A randy Captain Kirk (William Shatner), Dr. McCoy (DeForest Kelley), and Scotty (James Doohan) take shore leave on Argelius II, a trip that becomes a nightmare when Scotty is suspected in a series of murders. From its opening scene featuring a seductive belly dancer to the ultimate revelation of the killer's identity, "Wolf in the Fold" has the aura of a psychological horror story. No wonder: The script is by Robert Bloch, author of the novel Psycho (basis for the Hitchcock film), who also came up with the idea of the Enterprise computers being overtaken by none other than Jack the Ripper. Actor John Fiedler, whose raspy, high-pitched voice is most familiar as the sound of Piglet in Walt Disney's Winnie the Pooh, is very good as the ultra-annoying Hengist, a skeptical prosecutor out for Scotty's head. One of the few Trek episodes to focus on Scotty, "Wolf" is downright exotic at times in its spooky tone and depiction of the sensual life on Argelius II. (Director Joseph Pevney even spent some of Paramount's money getting a startling overhead shot of a seance.) Here's a weird factoid: Harlan Ellison, author of Trek's great "City on the Edge of Forever" episode, also once wrote a futuristic Jack-is-back story called (ta-da) "City on the Edge of Tomorrow." --Tom Keogh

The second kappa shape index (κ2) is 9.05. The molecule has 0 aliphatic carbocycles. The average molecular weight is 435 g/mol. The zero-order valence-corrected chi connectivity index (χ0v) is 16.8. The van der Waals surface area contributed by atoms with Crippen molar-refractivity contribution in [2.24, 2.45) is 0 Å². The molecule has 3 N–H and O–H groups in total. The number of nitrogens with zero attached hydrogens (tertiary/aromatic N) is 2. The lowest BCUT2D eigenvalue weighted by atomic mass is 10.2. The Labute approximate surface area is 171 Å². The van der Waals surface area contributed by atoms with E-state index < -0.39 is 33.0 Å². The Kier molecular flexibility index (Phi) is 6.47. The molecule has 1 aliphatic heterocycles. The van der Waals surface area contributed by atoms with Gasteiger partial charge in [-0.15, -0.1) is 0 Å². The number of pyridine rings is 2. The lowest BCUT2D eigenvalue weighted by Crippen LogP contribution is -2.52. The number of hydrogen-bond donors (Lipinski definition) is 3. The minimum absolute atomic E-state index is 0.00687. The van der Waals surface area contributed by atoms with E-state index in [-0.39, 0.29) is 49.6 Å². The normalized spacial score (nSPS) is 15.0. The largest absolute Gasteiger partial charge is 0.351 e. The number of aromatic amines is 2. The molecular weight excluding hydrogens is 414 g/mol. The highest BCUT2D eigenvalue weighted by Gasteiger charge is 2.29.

Has a head injury to Scotty turned him into a bold-blooded "lady-killer"?
This modern Jack the Ripper tale was one of the first episodes to feature Scotty. Note the rare overhead shot during the sance sequence.
John Fiedler (Hengist) can be heard as the voice of Piglet in Walt Disney's Winnie The Pooh cartoons. Charles Dierkop (Morla) would later appear with Angie Dickinson in the long-running TV series Police Woman.
When Scotty (James Doohan) is found to be the lone person on site when three women were killed, he is put on trial, and it's up to Kirk, Spock and Bones to uncover his innocence. Read morePublished on Oct. 19 2000 by D.W. Smith
Kind of a spooky episode, but it gets a little dull when everyone is brought on board the Enterprise.Published on Oct. 14 1999 by Amazon Customer